October 4, 2012
STATE OF NEW JERSEY, PLAINTIFF-RESPONDENT,
ANTHONY J. LODESPOTO, DEFENDANT-APPELLANT.
On appeal from Superior Court of New Jersey, Law Division, Monmouth County, Indictment No. 09-12-02389.
NOT FOR PUBLICATION WITHOUT THE APPROVAL OF THE APPELLATE DIVISION
Submitted March 5, 2012 -
Before Judges A. A. Rodriguez, Ashrafi and Fasciale.
Following the denial of defendant Anthony J. Lodespoto's motion to suppress evidence, he entered a guilty plea to fourth-degree possession of marijuana involving a quantity in excess of fifty grams, N.J.S.A. 2C:35-10a(3). In exchange for the guilty plea, the State agreed to dismiss a disorderly persons offense, to recommend a non-custodial sentence, and to set a "long" sentence date in order to accommodate defendant's employment schedule.
The judge found three of the aggravating factors set by N.J.S.A. 2C:44-1(a): (3) the risk that the defendant will commit another offense; (6) the extent of the defendant's prior criminal record and the seriousness of the offenses of which he was convicted; and (9) the need for deterring the defendant and others from violating the law. The judge also found two of the mitigating factors listed in N.J.S.A. 2C:44-1(b): (7) the defendant has no history of prior delinquency or criminal activity or has led a law-abiding life for a substantial period of time before the commission of the present offense; and (10) the defendant is particularly likely to respond affirmatively to probationary treatment. The judge imposed an eighteen-month probationary sentence.
This is a summary of the evidence presented at a hearing on the motion to suppress. The sole witness was Neptune Township Police Officer Paul Monahan, who testified that on August 7, 2009, he was working in an undercover capacity in an unmarked vehicle at a liquor store parking lot on Asbury Avenue. He saw a man, later determined to be defendant, sitting inside a Honda Civic in the rear section of the parking lot. Monahan did not see defendant enter or exit the vehicle. Monahan moved his vehicle and parked it fifty feet from the Civic. Then, a light-skinned African-American man driving a beige vehicle entered the parking lot, parked and approached the passenger window of the Civic.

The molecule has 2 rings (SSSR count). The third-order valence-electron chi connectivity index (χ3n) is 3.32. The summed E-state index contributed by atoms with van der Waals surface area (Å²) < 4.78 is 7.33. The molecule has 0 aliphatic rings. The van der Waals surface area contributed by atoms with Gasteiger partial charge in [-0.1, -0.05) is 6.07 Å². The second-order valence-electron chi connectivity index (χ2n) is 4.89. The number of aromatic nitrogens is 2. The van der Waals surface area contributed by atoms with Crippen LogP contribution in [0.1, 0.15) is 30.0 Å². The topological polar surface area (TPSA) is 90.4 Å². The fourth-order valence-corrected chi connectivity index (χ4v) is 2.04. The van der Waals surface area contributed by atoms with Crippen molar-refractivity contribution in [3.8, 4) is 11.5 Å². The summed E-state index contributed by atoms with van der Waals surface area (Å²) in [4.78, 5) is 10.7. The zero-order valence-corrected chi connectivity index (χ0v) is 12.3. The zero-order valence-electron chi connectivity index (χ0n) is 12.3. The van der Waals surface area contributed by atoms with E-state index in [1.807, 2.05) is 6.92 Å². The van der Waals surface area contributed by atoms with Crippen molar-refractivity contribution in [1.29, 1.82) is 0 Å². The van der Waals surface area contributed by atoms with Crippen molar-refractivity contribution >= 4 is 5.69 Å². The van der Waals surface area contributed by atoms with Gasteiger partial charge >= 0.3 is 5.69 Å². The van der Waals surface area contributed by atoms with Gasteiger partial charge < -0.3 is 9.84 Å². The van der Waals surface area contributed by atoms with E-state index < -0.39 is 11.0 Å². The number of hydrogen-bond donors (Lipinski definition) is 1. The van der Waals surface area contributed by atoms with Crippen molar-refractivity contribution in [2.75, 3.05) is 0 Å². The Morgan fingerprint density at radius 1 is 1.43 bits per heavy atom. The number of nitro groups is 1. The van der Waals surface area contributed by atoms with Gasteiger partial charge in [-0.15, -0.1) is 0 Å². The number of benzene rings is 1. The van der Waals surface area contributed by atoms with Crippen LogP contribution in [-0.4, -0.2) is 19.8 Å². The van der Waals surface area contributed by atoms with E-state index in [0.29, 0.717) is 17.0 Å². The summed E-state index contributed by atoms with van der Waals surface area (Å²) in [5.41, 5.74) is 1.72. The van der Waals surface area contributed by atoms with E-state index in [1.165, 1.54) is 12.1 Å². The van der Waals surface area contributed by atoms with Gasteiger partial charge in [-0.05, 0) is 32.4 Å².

According to Monahan, after a brief conversation, defendant handed something to the African-American man. The encounter lasted a few seconds. The African-American man walked away from the Civic, went to his car and retrieved a cell phone. Then he made a call. Shortly thereafter, a Chevrolet Trailblazer entered the parking lot. The African-American man had a conversation with an occupant of the Trailblazer. A package was exchanged. The African-American man delivered the package to defendant. The Civic exited the parking lot.
Monahan reported his observation and the Civic's license plate to a back-up team. Monahan followed the Civic, activated his overhead lights and stopped the Civic.
According to Monahan, defendant appeared to be nervous and trembling as Monahan approached him. Monahan testified at the hearing on the motion to suppress as follows:
[DEFENSE ATTORNEY]: When you made contact, what's the first thing you said to him as you got to the window? [MONAHAN]: I identified myself as a Neptune police officer and then requested his license, registration, and insurance.
Q. Did he attempt to get that documentation for you?
A. Yeah, he gathered it together.
Q. And did you make any observation as to his demeanor as he was doing this?